This statement came this morning from JPA President Joe Hebert:
Isn't it nice to know that some groups can come to an agreement without a lot of anger and disagreement? Good job, JPA members!
I had an interesting phone call from a fellow Cabot High School student I haven't seen in probably 70 years, give or take. Johnny Greaves lives at Walden Heights - very near the farm he grew up on; but after we left high school - John graduated two or three years before I did - I didn't get back to Cabot area much. That's not to say I didn't come home - I did, but just to Cabot Plain. The village, Walden, and other communities nearby were not part of my "stomping ground" after I went to work in St. Johnsbury. John was wondering if I might know the whereabouts of his cousin and another student at Cabot, Earlene Barnett. I remember Earlene very well - cute as a button, small, dark and sparkly. She was a little younger than I, I think, but I always admired her spirit. I did some checking and found she married Richard Lambert in Northfield in 1949, but they were divorced in 1952. I didn't find out much else on line, but I didn't spend a lot of time on it, either. I'm sure John will find someone who knew Earlene later. I think she worked in St. Johnsbury for a short time, but can't be certain of that. Anyway, it was fun reminiscing about various people we both had known so many years ago.
Our weather is certainly taking an autumn turn. Fred and I went for a short drive yesterday - the main objective was a creemee at Tootsie's in Walden - and there are a few bits of color beginning to show up here and there. What spots of color we saw tended to be very brilliant red - possibly a good indicator this will be a spectacular year for color! That should cheer up lots of folks who appreciate the Vermont colors this time of the year. We probably won't have the same numbers of visitors this year, and we hope what we have practice safety measures by wearing masks, distancing and don't throw any large parties! We didn't take the camera with us, so I don't have pictures to show you - but we enjoyed the ride along the Bayley Hazen Road and the Noyestar Road that we haven't been on for quite a while. Lots of new houses on those roads - amazing how it has become populated. Vermont is a popular retreat these days - even more than before Covid-19. People appreciate that our infection count has remained low and many who can afford to move here are doing so in hopes of escaping the serious outbreaks in other parts of the country.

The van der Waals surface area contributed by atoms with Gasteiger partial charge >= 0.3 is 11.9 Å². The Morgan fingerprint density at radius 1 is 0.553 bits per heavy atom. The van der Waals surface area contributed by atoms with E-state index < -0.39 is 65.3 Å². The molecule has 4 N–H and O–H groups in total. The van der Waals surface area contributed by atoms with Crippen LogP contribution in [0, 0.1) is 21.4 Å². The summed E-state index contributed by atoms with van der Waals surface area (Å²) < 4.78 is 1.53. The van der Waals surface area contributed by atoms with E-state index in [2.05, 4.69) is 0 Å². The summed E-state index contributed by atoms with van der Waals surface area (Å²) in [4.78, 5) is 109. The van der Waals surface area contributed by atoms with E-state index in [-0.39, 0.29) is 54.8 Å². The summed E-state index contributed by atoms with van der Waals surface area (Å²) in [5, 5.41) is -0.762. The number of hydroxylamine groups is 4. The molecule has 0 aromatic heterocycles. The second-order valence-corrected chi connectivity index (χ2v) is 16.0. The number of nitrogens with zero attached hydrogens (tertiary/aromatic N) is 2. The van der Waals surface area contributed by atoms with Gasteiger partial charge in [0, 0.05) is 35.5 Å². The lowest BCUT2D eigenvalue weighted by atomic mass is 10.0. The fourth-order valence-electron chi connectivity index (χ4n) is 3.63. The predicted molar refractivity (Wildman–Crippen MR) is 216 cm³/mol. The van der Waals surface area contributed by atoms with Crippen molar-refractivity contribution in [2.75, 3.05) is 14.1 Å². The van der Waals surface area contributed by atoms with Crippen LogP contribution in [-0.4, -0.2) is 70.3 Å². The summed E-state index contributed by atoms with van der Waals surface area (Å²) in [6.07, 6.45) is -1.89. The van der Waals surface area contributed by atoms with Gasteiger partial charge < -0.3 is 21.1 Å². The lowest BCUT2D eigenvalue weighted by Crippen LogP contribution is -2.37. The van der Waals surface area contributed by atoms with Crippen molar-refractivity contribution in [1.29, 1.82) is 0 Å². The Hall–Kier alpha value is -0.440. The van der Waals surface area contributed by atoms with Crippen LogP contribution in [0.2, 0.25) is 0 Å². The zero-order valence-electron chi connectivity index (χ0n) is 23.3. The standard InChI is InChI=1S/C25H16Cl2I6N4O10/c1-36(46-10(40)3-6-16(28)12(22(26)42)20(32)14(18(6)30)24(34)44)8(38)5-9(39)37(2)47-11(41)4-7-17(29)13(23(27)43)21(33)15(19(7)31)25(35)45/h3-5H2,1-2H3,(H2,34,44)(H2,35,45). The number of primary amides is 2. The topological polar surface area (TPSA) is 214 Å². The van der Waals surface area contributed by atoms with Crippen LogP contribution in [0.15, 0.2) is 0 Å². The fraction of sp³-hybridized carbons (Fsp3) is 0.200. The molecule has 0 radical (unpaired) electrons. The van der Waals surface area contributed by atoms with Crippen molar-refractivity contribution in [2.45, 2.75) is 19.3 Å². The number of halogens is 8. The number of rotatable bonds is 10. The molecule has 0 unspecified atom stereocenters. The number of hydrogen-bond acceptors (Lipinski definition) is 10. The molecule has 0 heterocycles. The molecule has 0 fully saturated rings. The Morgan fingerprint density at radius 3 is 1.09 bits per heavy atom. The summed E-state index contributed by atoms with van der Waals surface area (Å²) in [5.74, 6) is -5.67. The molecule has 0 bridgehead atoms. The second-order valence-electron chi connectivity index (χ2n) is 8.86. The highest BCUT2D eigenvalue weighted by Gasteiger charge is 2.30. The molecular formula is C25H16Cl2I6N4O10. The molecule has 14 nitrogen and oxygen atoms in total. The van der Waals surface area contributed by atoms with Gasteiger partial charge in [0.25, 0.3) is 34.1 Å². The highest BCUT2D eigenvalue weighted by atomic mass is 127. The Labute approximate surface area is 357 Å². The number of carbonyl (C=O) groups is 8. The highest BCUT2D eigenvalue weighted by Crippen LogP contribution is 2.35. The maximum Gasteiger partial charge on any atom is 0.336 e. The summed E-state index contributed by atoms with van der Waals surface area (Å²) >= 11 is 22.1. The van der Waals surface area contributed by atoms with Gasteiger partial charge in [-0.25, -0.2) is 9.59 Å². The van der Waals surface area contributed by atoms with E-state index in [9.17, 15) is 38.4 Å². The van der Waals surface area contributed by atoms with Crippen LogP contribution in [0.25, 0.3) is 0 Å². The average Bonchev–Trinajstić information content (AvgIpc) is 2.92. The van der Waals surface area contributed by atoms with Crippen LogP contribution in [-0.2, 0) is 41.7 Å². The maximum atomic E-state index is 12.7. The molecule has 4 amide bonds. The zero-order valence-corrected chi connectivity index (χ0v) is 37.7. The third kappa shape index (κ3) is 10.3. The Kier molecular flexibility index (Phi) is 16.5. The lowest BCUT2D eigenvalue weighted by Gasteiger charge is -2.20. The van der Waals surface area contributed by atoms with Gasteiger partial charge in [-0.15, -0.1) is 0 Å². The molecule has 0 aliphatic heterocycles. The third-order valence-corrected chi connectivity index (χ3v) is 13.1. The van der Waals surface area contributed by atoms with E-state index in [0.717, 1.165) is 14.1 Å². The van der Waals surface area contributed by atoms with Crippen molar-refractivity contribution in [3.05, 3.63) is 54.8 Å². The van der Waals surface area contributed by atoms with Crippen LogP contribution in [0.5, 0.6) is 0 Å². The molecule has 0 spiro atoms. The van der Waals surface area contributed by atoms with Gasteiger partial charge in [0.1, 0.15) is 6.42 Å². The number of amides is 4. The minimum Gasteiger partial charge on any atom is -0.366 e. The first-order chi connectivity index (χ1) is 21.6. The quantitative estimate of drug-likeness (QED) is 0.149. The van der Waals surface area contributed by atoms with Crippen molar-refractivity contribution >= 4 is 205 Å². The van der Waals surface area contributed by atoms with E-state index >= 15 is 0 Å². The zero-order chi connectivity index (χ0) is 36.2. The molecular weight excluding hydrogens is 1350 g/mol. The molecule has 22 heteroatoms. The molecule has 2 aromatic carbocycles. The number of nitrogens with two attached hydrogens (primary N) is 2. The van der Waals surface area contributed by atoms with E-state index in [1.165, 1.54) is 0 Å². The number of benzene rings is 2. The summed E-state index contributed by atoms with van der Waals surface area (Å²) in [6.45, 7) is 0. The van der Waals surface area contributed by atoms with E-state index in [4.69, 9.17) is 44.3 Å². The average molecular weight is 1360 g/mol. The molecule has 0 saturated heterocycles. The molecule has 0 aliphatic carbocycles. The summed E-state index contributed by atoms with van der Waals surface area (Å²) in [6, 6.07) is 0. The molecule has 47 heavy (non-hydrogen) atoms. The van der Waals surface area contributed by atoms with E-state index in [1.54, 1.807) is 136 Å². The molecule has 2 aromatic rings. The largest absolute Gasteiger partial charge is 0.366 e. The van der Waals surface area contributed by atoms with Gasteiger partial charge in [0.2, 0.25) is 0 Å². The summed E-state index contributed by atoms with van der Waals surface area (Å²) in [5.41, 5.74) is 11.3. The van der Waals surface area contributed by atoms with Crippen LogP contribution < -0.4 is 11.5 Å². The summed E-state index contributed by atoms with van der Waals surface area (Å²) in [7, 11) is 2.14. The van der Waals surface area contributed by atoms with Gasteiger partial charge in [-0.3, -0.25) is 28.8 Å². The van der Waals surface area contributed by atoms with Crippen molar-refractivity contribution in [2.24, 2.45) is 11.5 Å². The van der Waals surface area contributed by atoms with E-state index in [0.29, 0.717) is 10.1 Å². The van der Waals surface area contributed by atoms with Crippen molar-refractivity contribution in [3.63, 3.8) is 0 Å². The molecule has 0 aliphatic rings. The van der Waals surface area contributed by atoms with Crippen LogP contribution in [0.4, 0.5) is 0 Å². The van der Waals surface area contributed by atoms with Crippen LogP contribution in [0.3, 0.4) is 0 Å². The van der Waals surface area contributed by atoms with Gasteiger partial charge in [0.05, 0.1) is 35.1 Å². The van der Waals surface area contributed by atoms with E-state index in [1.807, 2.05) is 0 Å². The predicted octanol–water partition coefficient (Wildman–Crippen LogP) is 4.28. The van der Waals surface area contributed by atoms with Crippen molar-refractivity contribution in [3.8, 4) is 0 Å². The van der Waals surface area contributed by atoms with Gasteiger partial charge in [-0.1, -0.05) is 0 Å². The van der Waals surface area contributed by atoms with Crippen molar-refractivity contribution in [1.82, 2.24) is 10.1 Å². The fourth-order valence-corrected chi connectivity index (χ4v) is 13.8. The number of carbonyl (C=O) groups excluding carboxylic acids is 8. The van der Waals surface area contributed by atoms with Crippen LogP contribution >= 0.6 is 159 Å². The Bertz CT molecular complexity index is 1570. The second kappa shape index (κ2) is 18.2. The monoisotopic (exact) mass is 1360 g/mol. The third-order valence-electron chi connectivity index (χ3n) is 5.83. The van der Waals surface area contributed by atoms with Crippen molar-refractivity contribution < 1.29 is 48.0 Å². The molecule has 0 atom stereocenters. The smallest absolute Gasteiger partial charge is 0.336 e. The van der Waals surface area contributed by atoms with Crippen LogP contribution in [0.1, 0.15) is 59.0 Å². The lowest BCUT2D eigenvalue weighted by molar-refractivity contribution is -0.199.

There is so much anger and dissension going on today - the situation in Washington, D.C. is deplorable, embarrassing and terrifying all at the same time. That is hard for me to understand - but even more distressing is how supposedly intelligent human beings can treat each other with such disrespect and cruelty. Every day the crimes being reported all over the nation are escalating, and there seems to be no voice of reason to calm things down so solutions can be worked out. These things go in cycles, and right now everyone is on edge. The pandemic, politics, natural disasters of hurricanes, floods are crowding out reason. Any one of those events would cause extreme stress, but now we have everything threatening people all at once and it's more than some people can withstand without some calm, thoughtful guidance - which is so glaringly lacking in our nation right now - and they do things, say things, they would not dream of in normal circumstances. Tensions are high, but we will get sanity back at some point. This time in history will be one many of us will not remember with any nostalgia.